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Associations between the neighbourhood built environment and out of school physical activity and active travel: An examination from the Kids in the City study

Overview of attention for article published in Health & Place, November 2015
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About this Attention Score

  • In the top 25% of all research outputs scored by Altmetric
  • High Attention Score compared to outputs of the same age (92nd percentile)
  • High Attention Score compared to outputs of the same age and source (91st percentile)

Mentioned by

twitter
30 tweeters
facebook
1 Facebook page

Citations

dimensions_citation
36 Dimensions

Readers on

mendeley
146 Mendeley
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Title
Associations between the neighbourhood built environment and out of school physical activity and active travel: An examination from the Kids in the City study
Published in
Health & Place, November 2015
DOI 10.1016/j.healthplace.2015.09.005
Pubmed ID
Authors

Melody Oliver, Suzanne Mavoa, Hannah Badland, Karl Parker, Phil Donovan, Robin A Kearns, En-Yi Lin, Karen Witten

Abstract

This study's aim was to examine selected objectively-measured and child specific built environment attributes in relation to proportion of out-of-school time spent in moderate-to-vigorous physical activity (%MVPA) and active travel in a group of ethnically and socio-economically diverse children (n=236) living in Auckland, New Zealand. Street connectivity and distance to school were related to the proportion of trips made by active modes. Ratio of high speed to low speed roads and improved streetscape for active travel were related to %MVPA on weekdays only. Inconsistent results were found for destination accessibility. Local destinations (particularly schools) along a safe street network may be important for encouraging children's activity behaviours.

Twitter Demographics

The data shown below were collected from the profiles of 30 tweeters who shared this research output. Click here to find out more about how the information was compiled.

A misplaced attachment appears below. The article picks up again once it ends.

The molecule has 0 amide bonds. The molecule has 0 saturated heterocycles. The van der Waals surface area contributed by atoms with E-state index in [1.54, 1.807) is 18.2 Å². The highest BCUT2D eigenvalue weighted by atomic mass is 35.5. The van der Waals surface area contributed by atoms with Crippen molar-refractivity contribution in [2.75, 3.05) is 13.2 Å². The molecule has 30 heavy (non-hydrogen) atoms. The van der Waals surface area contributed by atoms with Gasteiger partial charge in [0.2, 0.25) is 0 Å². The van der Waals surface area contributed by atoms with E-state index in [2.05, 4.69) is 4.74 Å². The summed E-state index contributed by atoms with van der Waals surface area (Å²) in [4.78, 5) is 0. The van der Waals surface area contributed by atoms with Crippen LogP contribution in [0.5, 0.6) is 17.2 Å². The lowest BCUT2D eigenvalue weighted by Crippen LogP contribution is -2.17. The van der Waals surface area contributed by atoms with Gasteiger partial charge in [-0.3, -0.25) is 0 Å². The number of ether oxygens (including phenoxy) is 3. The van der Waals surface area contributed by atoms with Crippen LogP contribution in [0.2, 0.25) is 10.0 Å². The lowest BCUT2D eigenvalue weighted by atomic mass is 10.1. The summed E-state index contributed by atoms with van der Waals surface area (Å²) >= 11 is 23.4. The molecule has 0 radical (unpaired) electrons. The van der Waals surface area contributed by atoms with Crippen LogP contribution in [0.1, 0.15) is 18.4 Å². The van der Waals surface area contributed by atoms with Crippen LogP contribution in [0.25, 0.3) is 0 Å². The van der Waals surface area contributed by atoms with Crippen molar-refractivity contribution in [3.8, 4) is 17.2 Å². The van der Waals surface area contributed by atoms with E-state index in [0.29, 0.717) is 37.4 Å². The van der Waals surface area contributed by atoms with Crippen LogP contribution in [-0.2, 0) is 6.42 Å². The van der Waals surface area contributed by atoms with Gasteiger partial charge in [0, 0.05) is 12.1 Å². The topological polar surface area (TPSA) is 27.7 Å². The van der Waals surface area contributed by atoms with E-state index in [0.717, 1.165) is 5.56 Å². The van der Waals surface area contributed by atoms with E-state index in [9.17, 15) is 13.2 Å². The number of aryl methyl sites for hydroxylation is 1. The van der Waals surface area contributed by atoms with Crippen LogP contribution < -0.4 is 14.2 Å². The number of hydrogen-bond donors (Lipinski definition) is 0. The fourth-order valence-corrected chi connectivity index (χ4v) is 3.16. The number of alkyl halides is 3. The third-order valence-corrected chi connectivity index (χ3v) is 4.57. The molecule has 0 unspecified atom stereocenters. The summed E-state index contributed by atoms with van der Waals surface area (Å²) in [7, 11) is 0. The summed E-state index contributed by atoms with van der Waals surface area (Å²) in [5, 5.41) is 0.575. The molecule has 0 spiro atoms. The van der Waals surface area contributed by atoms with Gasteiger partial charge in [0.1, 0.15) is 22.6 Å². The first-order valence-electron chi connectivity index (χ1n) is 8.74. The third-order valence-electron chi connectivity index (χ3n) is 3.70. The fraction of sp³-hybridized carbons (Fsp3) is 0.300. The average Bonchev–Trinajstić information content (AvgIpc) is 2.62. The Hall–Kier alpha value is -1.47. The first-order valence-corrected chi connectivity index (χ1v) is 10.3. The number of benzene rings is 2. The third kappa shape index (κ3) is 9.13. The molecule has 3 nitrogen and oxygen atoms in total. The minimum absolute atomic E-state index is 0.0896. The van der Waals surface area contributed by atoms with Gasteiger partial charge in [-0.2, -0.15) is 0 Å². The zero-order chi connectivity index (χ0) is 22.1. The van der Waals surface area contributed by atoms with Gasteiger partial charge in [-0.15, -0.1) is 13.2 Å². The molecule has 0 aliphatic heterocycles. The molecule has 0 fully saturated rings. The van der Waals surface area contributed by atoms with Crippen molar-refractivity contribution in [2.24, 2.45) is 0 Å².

Mendeley readers

The data shown below were compiled from readership statistics for 146 Mendeley readers of this research output. Click here to see the associated Mendeley record.

Geographical breakdown

Country Count As %
United States 1 <1%
Brazil 1 <1%
Unknown 144 99%

Demographic breakdown

Readers by professional status Count As %
Student > Ph. D. Student 38 26%
Student > Master 32 22%
Student > Bachelor 16 11%
Researcher 12 8%
Student > Doctoral Student 8 5%
Other 22 15%
Unknown 18 12%
Readers by discipline Count As %
Social Sciences 29 20%
Medicine and Dentistry 14 10%
Sports and Recreations 14 10%
Nursing and Health Professions 12 8%
Engineering 12 8%
Other 36 25%
Unknown 29 20%

Attention Score in Context

This research output has an Altmetric Attention Score of 21. This is our high-level measure of the quality and quantity of online attention that it has received. This Attention Score, as well as the ranking and number of research outputs shown below, was calculated when the research output was last mentioned on 26 October 2015.
All research outputs
#719,768
of 13,044,792 outputs
Outputs from Health & Place
#115
of 1,068 outputs
Outputs of similar age
#19,937
of 250,796 outputs
Outputs of similar age from Health & Place
#3
of 35 outputs
Altmetric has tracked 13,044,792 research outputs across all sources so far. Compared to these this one has done particularly well and is in the 94th percentile: it's in the top 10% of all research outputs ever tracked by Altmetric.
So far Altmetric has tracked 1,068 research outputs from this source. They typically receive a lot more attention than average, with a mean Attention Score of 10.8. This one has done well, scoring higher than 89% of its peers.
Older research outputs will score higher simply because they've had more time to accumulate mentions. To account for age we can compare this Altmetric Attention Score to the 250,796 tracked outputs that were published within six weeks on either side of this one in any source. This one has done particularly well, scoring higher than 92% of its contemporaries.
We're also able to compare this research output to 35 others from the same source and published within six weeks on either side of this one. This one has done particularly well, scoring higher than 91% of its contemporaries.